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A Flash of Hope for a Tainted Ri

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					The New York Times
August 17, 2008
A Flash of Hope for a Tainted River




AFLOAT Paul Lerin, 41, of Newark, paddling along the Passaic. He considers himself its unofficial
riverkeeper.




                                                                     Nancy Wegard for The New York Times
AL FRESCO Harvey and Debbie Morginstin, members of the Passaic River Boat Club, picnic at water’s
edge in Kearny.


THE tide was rising and the sun sinking in the sky as members of the Passaic River Boat
Club gathered here for Cruise Night one muggy evening last month, opposite the
northern tip of Newark.

Though several had their boats on trailers on the river’s banks, everyone understood
there would be no cruise. To cruise, one must have access to a river, and the dilapidated
ramp where they staged the event was not fit for man or boat. Members of the club were
undeterred. Their goal was to rebuild the launch and return recreational boating to the
neglected and polluted lower Passaic.

“You are now witnessing history. The river’s coming back,” said the club’s president, Ed
Marchese, a 55-year-old electrical engineer and resident of nearby Clifton. He looked
toward his parked boat, the Steamboat Willie, a 21-foot mini-tug. “Wouldn’t it be nice to
hook up the trailer to my pickup and, in 15 minutes, be able to head out to Newark Bay?”

For once, the vision did not seem far-fetched. Weeks earlier, not far from here, the
United States Environmental Protection Agency had called a press conference to
announce that the Passaic’s most toxic hot spot would be cleaned up. “We owe it to the
people who live and work in New Jersey to return this river to the jewel it once was,”
said Alan J. Steinberg, the E.P.A.’s regional administrator.

It was stunning news: Cleanup of the river had been stalled by a bureaucratic and legal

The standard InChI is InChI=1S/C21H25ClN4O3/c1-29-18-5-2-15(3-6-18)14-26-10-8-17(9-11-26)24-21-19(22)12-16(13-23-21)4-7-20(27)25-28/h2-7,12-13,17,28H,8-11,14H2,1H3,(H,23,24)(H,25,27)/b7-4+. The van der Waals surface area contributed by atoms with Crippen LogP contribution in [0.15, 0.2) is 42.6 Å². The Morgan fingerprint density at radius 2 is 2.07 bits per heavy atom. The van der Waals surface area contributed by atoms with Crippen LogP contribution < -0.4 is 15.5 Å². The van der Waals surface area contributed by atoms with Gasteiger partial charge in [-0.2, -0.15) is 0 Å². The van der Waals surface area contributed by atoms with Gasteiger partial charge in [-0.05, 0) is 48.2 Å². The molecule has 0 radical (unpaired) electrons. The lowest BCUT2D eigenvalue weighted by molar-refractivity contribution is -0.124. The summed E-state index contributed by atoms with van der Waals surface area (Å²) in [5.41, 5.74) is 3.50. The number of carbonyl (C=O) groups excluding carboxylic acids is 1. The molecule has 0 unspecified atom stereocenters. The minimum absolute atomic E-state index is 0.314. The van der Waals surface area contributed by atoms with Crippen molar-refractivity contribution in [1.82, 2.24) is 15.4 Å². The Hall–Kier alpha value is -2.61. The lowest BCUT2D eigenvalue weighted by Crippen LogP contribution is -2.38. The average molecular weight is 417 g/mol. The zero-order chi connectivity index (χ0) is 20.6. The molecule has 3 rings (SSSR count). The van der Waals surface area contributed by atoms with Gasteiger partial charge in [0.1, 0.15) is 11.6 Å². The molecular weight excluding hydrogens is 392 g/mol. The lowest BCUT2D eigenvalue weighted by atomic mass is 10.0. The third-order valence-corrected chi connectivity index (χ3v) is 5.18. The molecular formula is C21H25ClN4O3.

logjam lasting 25 years. The agency discovered dioxin, a cancer-causing chemical, under
the river in Newark in 1982; Gov. Thomas H. Kean declared a state of emergency and
banned consumption of the river’s fish and crabs in 1983; and the E.P.A. put the site on
its Superfund National Priorities List in 1984.

Environmentalists and others welcomed the news, but said much remained to be done.

Under an agreement between the E.P.A. and Occidental Chemical Corporation,
Occidental will spend $80 million to clean a stretch of waterfront owned by its
predecessor, the Diamond Alkali Company, with work scheduled to begin this summer.
From 1951 to 1969, Diamond Alkali manufactured herbicides here, including Agent
Orange, the defoliant used by the United States in Vietnam. But the agreement does not
address the future of the lower river’s remaining 16-plus miles or Newark Bay, also part
of the Superfund site. Federal officials say they need to do further study.

“This is Step 1, but there are 100 more to go, and meanwhile more of that dioxin is
getting into the environment and into us,” said Jeff Tittel, director of the Sierra Club’s
New Jersey chapter.

From its headwaters in Morris County to the Newark Bay, where it empties, the Passaic,
at about 80 miles, is New Jersey’s longest river. It meanders all over North Jersey,
looping over the Great Falls in Paterson and flowing south past Rutherford, Lyndhurst,
Nutley, Belleville, North Arlington, Kearny and Harrison. Seen on a map as it
approaches downtown Newark, the river suddenly goes up, then down, like a roller
coaster, before joining the Hackensack River at the northern end of Newark Bay.

Thousands of people drive or ride by it every day, but the river is elusive. From a
commuter train or speeding car, the Passaic has a forlorn, even forbidding look: brown,
torpid, full of floating objects, and rimmed by deserted factories and warehouses. More
than half the shoreline of the lower river consists of bulkhead.

The Passaic is also hard to get to. In Essex County, construction of Route 21 during the
1950s all but obliterated access to the western bank. The opposite shore, in southern